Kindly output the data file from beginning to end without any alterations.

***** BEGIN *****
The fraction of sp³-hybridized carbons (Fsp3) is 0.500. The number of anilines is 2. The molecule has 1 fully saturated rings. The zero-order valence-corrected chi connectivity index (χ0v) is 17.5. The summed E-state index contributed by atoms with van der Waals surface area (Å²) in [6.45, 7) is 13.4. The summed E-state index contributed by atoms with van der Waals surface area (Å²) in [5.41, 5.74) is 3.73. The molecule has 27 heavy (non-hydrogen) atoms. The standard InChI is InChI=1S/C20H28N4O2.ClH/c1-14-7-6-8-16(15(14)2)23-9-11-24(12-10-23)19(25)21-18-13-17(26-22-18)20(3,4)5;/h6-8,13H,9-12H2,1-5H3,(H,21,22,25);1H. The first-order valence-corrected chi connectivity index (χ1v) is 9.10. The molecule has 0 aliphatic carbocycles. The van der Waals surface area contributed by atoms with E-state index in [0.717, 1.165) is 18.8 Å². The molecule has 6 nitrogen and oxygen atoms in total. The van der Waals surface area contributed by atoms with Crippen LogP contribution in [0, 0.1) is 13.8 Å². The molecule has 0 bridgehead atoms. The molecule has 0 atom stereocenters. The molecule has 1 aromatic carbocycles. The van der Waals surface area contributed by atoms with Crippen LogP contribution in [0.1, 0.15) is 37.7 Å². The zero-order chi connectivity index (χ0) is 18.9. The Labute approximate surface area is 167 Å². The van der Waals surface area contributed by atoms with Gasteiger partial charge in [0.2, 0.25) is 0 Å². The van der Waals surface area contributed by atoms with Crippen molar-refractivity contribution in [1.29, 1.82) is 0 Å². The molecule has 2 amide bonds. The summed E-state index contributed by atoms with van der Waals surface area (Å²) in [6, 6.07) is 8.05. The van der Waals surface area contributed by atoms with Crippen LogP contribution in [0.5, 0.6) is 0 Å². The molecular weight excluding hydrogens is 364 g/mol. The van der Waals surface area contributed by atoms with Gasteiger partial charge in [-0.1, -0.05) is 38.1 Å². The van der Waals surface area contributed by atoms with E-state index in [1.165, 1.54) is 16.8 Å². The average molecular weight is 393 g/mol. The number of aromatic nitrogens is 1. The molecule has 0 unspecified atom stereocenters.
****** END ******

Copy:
The fraction of sp³-hybridized carbons (Fsp3) is 0.500. The number of anilines is 2. The molecule has 1 fully saturated rings. The zero-order valence-corrected chi connectivity index (χ0v) is 17.5. The summed E-state index contributed by atoms with van der Waals surface area (Å²) in [6.45, 7) is 13.4. The summed E-state index contributed by atoms with van der Waals surface area (Å²) in [5.41, 5.74) is 3.73. The molecule has 27 heavy (non-hydrogen) atoms. The standard InChI is InChI=1S/C20H28N4O2.ClH/c1-14-7-6-8-16(15(14)2)23-9-11-24(12-10-23)19(25)21-18-13-17(26-22-18)20(3,4)5;/h6-8,13H,9-12H2,1-5H3,(H,21,22,25);1H. The first-order valence-corrected chi connectivity index (χ1v) is 9.10. The molecule has 0 aliphatic carbocycles. The van der Waals surface area contributed by atoms with E-state index in [0.717, 1.165) is 18.8 Å². The molecule has 6 nitrogen and oxygen atoms in total. The van der Waals surface area contributed by atoms with Crippen LogP contribution in [0, 0.1) is 13.8 Å². The molecule has 0 bridgehead atoms. The molecule has 0 atom stereocenters. The molecule has 1 aromatic carbocycles. The van der Waals surface area contributed by atoms with Crippen LogP contribution in [0.1, 0.15) is 37.7 Å². The zero-order chi connectivity index (χ0) is 18.9. The Labute approximate surface area is 167 Å². The van der Waals surface area contributed by atoms with Gasteiger partial charge in [0.2, 0.25) is 0 Å². The van der Waals surface area contributed by atoms with Crippen molar-refractivity contribution in [1.29, 1.82) is 0 Å². The molecule has 2 amide bonds. The summed E-state index contributed by atoms with van der Waals surface area (Å²) in [6, 6.07) is 8.05. The van der Waals surface area contributed by atoms with Crippen LogP contribution in [0.5, 0.6) is 0 Å². The molecular weight excluding hydrogens is 364 g/mol. The van der Waals surface area contributed by atoms with Gasteiger partial charge in [-0.1, -0.05) is 38.1 Å². The van der Waals surface area contributed by atoms with E-state index in [1.165, 1.54) is 16.8 Å². The average molecular weight is 393 g/mol. The number of aromatic nitrogens is 1. The molecule has 0 unspecified atom stereocenters.